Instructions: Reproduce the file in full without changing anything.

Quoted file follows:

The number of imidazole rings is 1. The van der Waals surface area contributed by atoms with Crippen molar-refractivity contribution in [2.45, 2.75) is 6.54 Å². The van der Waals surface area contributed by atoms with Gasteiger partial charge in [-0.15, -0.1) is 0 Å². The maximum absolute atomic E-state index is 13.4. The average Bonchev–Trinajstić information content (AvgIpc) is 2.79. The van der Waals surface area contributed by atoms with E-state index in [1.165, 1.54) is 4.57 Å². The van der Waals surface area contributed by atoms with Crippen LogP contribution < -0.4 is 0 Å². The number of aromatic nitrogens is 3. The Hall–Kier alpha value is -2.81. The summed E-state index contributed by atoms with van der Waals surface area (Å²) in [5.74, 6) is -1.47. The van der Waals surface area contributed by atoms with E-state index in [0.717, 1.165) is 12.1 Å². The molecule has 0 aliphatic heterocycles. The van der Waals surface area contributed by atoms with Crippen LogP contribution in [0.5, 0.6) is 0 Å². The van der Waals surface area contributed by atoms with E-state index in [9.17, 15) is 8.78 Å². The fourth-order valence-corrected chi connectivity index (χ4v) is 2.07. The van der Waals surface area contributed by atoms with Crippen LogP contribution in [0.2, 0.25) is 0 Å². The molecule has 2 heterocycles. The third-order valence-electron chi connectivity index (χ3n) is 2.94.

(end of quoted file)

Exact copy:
The number of imidazole rings is 1. The van der Waals surface area contributed by atoms with Crippen molar-refractivity contribution in [2.45, 2.75) is 6.54 Å². The van der Waals surface area contributed by atoms with Gasteiger partial charge in [-0.15, -0.1) is 0 Å². The maximum absolute atomic E-state index is 13.4. The average Bonchev–Trinajstić information content (AvgIpc) is 2.79. The van der Waals surface area contributed by atoms with E-state index in [1.165, 1.54) is 4.57 Å². The van der Waals surface area contributed by atoms with Crippen LogP contribution < -0.4 is 0 Å². The number of aromatic nitrogens is 3. The Hall–Kier alpha value is -2.81. The summed E-state index contributed by atoms with van der Waals surface area (Å²) in [5.74, 6) is -1.47. The van der Waals surface area contributed by atoms with E-state index in [0.717, 1.165) is 12.1 Å². The molecule has 0 aliphatic heterocycles. The van der Waals surface area contributed by atoms with Crippen LogP contribution in [0.5, 0.6) is 0 Å². The van der Waals surface area contributed by atoms with E-state index in [9.17, 15) is 8.78 Å². The fourth-order valence-corrected chi connectivity index (χ4v) is 2.07. The van der Waals surface area contributed by atoms with Crippen LogP contribution in [0.2, 0.25) is 0 Å². The molecule has 2 heterocycles. The third-order valence-electron chi connectivity index (χ3n) is 2.94.